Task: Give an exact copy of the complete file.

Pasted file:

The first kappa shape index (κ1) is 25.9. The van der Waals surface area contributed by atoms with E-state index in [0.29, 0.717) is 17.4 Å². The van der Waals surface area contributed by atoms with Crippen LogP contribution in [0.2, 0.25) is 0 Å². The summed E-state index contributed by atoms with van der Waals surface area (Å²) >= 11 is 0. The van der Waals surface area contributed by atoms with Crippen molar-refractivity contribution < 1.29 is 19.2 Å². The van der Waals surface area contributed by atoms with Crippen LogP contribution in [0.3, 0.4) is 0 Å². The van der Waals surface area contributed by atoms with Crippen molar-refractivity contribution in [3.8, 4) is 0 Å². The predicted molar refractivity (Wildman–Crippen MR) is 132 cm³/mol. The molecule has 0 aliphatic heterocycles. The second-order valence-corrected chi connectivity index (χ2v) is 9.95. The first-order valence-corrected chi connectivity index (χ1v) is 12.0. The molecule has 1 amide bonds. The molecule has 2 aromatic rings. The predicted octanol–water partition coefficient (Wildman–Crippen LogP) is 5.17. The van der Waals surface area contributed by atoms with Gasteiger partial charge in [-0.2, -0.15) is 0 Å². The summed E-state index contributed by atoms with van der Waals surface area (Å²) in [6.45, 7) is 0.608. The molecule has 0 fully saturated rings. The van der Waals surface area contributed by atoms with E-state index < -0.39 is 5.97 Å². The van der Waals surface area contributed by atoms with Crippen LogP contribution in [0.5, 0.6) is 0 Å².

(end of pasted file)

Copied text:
The first kappa shape index (κ1) is 25.9. The van der Waals surface area contributed by atoms with E-state index in [0.29, 0.717) is 17.4 Å². The van der Waals surface area contributed by atoms with Crippen LogP contribution in [0.2, 0.25) is 0 Å². The summed E-state index contributed by atoms with van der Waals surface area (Å²) >= 11 is 0. The van der Waals surface area contributed by atoms with Crippen molar-refractivity contribution < 1.29 is 19.2 Å². The van der Waals surface area contributed by atoms with Crippen LogP contribution in [0.3, 0.4) is 0 Å². The van der Waals surface area contributed by atoms with Crippen molar-refractivity contribution in [3.8, 4) is 0 Å². The predicted molar refractivity (Wildman–Crippen MR) is 132 cm³/mol. The molecule has 0 aliphatic heterocycles. The second-order valence-corrected chi connectivity index (χ2v) is 9.95. The first-order valence-corrected chi connectivity index (χ1v) is 12.0. The molecule has 1 amide bonds. The molecule has 2 aromatic rings. The predicted octanol–water partition coefficient (Wildman–Crippen LogP) is 5.17. The van der Waals surface area contributed by atoms with Gasteiger partial charge in [-0.2, -0.15) is 0 Å². The summed E-state index contributed by atoms with van der Waals surface area (Å²) in [6.45, 7) is 0.608. The molecule has 0 fully saturated rings. The van der Waals surface area contributed by atoms with E-state index < -0.39 is 5.97 Å². The van der Waals surface area contributed by atoms with Crippen LogP contribution in [0.5, 0.6) is 0 Å².